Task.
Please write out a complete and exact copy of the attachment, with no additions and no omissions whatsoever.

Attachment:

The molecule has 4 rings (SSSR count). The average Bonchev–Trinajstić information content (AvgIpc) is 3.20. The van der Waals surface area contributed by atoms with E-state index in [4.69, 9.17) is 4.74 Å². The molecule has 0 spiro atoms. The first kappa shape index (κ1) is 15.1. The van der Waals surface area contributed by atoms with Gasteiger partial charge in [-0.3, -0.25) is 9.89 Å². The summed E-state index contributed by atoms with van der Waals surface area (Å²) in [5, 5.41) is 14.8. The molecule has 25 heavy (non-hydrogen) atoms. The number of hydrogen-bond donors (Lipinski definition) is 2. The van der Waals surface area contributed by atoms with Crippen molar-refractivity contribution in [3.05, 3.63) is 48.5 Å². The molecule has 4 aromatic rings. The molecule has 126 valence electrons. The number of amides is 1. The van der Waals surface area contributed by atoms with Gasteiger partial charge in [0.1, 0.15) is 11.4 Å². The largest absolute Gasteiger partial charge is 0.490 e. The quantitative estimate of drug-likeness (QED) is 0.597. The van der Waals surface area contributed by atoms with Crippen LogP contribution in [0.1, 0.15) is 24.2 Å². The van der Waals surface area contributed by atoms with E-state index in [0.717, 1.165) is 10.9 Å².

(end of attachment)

The molecule has 4 rings (SSSR count). The average Bonchev–Trinajstić information content (AvgIpc) is 3.20. The van der Waals surface area contributed by atoms with E-state index in [4.69, 9.17) is 4.74 Å². The molecule has 0 spiro atoms. The first kappa shape index (κ1) is 15.1. The van der Waals surface area contributed by atoms with Gasteiger partial charge in [-0.3, -0.25) is 9.89 Å². The summed E-state index contributed by atoms with van der Waals surface area (Å²) in [5, 5.41) is 14.8. The molecule has 25 heavy (non-hydrogen) atoms. The number of hydrogen-bond donors (Lipinski definition) is 2. The van der Waals surface area contributed by atoms with Crippen molar-refractivity contribution in [3.05, 3.63) is 48.5 Å². The molecule has 4 aromatic rings. The molecule has 126 valence electrons. The number of amides is 1. The van der Waals surface area contributed by atoms with Gasteiger partial charge in [0.1, 0.15) is 11.4 Å². The largest absolute Gasteiger partial charge is 0.490 e. The quantitative estimate of drug-likeness (QED) is 0.597. The van der Waals surface area contributed by atoms with Crippen LogP contribution in [0.1, 0.15) is 24.2 Å². The van der Waals surface area contributed by atoms with E-state index in [0.717, 1.165) is 10.9 Å².